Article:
Monday, October 6, 2014

Ride to Rhodes - Day 4 Masakala to Ongeluksnek

I was very apprehensive when I got up for this day.  The really hard day yesterday was very fresh in my mind and I was nervous of what this new day would bring.  We set off in the dark with lots of discussion between our erstwhile navigators as to how to actually get out of Masakala village and how to navigate across a floodplain.  This very same floodplain earned Doug the name of Shrek as he (on one of his previous forays in this area) went straight through the floodplain until the freezing water reached his manly bits - then it shocked his thinking brain into going back and trying another route!).  There was no water but there were also no paths so it was really bumpy with cattle hoof-prints and short sharp grass.  Anyway there were no Shrek incidents and we got onto the road heading west.  Once again I was feeling strong but held back a little.  I regulated my breathing so that I never got into a panting phase.  Then when I did find my breathing got too irregular I would stop and take 4 deep breaths.  This was the answer - I stayed at a more steady pace on the bike as well as when I was walking or carrying my bike.  All the panicky feelings dissipated.  I also suspect the pace slowed down anyway.

Chris photo-bombing us!
We went through a few small villages.  They were so neat and orderly.  Neatly fenced off properties and neat paths through the villages - I really loved them.  We crossed over the Queen Mercy floodplains.  This picture really does not do them justice.  They were an emerald green nestled in a valley with majestic Drakensberg in the background.  

Tea with Ollie outside the Queen's Mercy shop and off again.  Just past this stop there were these 2 little girls on the road.  They laughed so delightedly and from their bellies at the sight of my little proboscis on my helmet!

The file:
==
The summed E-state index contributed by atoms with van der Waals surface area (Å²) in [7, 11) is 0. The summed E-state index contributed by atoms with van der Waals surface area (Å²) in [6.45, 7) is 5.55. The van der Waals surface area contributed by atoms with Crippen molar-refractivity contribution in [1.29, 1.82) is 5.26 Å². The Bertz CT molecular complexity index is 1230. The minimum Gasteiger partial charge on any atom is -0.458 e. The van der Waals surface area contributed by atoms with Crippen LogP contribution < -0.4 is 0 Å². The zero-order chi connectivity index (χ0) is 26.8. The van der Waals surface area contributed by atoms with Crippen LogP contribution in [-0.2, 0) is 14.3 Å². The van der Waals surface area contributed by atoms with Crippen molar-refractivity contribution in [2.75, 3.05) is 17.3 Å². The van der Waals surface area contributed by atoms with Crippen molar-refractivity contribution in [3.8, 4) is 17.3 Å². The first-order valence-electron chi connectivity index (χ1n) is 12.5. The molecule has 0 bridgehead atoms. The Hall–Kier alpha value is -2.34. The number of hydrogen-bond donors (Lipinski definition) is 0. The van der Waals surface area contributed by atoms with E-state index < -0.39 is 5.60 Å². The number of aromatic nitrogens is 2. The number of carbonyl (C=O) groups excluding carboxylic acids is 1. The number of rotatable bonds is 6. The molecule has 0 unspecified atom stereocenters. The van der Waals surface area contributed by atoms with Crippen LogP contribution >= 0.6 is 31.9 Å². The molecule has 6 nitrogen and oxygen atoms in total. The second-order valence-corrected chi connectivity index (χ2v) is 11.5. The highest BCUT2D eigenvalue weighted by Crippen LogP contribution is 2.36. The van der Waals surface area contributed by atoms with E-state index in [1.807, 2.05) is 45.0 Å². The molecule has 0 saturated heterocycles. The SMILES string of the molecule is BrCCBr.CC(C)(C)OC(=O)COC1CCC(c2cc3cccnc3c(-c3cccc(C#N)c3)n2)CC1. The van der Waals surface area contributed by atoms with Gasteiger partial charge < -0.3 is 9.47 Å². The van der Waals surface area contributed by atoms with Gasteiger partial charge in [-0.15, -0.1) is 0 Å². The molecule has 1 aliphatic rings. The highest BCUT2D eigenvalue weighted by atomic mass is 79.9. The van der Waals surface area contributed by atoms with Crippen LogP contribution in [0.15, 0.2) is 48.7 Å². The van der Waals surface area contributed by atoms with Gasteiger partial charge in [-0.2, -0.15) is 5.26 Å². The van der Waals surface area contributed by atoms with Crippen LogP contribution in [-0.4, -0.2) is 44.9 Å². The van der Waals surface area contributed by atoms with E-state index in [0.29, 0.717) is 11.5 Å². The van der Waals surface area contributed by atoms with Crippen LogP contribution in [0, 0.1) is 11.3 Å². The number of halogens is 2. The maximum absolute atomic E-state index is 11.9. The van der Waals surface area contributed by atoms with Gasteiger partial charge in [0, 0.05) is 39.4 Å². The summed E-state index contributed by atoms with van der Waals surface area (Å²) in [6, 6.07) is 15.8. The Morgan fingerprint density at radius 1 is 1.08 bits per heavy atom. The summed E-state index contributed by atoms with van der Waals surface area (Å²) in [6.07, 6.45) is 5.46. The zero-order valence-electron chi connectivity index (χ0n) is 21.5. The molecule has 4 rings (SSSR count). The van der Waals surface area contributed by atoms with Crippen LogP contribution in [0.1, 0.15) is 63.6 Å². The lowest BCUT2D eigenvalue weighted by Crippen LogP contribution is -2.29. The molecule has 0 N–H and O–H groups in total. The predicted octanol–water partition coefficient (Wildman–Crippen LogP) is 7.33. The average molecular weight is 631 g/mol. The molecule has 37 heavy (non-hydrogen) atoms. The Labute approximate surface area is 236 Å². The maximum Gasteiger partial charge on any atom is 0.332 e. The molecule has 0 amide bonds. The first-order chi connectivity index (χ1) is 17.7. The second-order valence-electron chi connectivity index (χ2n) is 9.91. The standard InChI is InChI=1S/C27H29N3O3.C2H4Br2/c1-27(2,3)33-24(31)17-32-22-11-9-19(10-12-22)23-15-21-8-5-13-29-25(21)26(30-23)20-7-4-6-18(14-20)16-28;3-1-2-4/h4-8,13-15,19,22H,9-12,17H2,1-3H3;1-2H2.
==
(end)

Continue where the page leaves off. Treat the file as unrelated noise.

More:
This day was heritage day and there were celebrations all around as well as horse-races.  We passed lots of riders decked out on their horses travelling to Mpharane Village.  We also came across this group of girls - the Ngobu dancers.  They were fantastic - and loved the interaction with us.  When I asked them a question they all answered in unison!  They asked Doug to take a photo put them on Facebook as they wanted to be famous!
The Ngobu Dancers

Then we started to make friends with some beeeeeeeeg hills.  It was amazing terrain to be on.  We could see for miles around beautiful mountains and shrouded valleys.  The ground was a rich red colour and made up of sandstone.  We rode along these tracks called "sleep-pads".  They are wide tracks that are made by a span of oxen pulling wattle trees behind them.  I loved them - no skinny single tracks!

Mpharane Ridge

Doug and Derek on a sleep-pad
The ridge is about 4kms long and the track drops and climbs a few times.  Eventually we came to a ridge where we carried and pushed our bikes down.  I loved this part of the adventure.

Straw bakkie at Gladstone Farm

We then headed off to the Maria Zell Mission.  It is a beautiful old mission which has a catholic school and boarding facilities attached.

From there it was about 5kms to Ongeluksnek - our resting place for the night.  It was brilliant to get in early for the day and just spend time chilling and eating!
Vetkoek became a firm favourite of mine.  Doug placed some strapping tape over the chafing as I had opened the skin up and quite frankly anytime on the bike was a form of torture!  I had to laugh as the guys call this a rest day - and it really was.  After all we only did 59kms and were out for 9 and 3/4 hours!

  • 59.2km
  • 6:45:38
     Moving Time
  • 1,027m
  • 62W
    Estimated Avg Power
  • 1,504kJ
    Energy Output
Elapsed Time8:44:09

No comments:

Post a Comment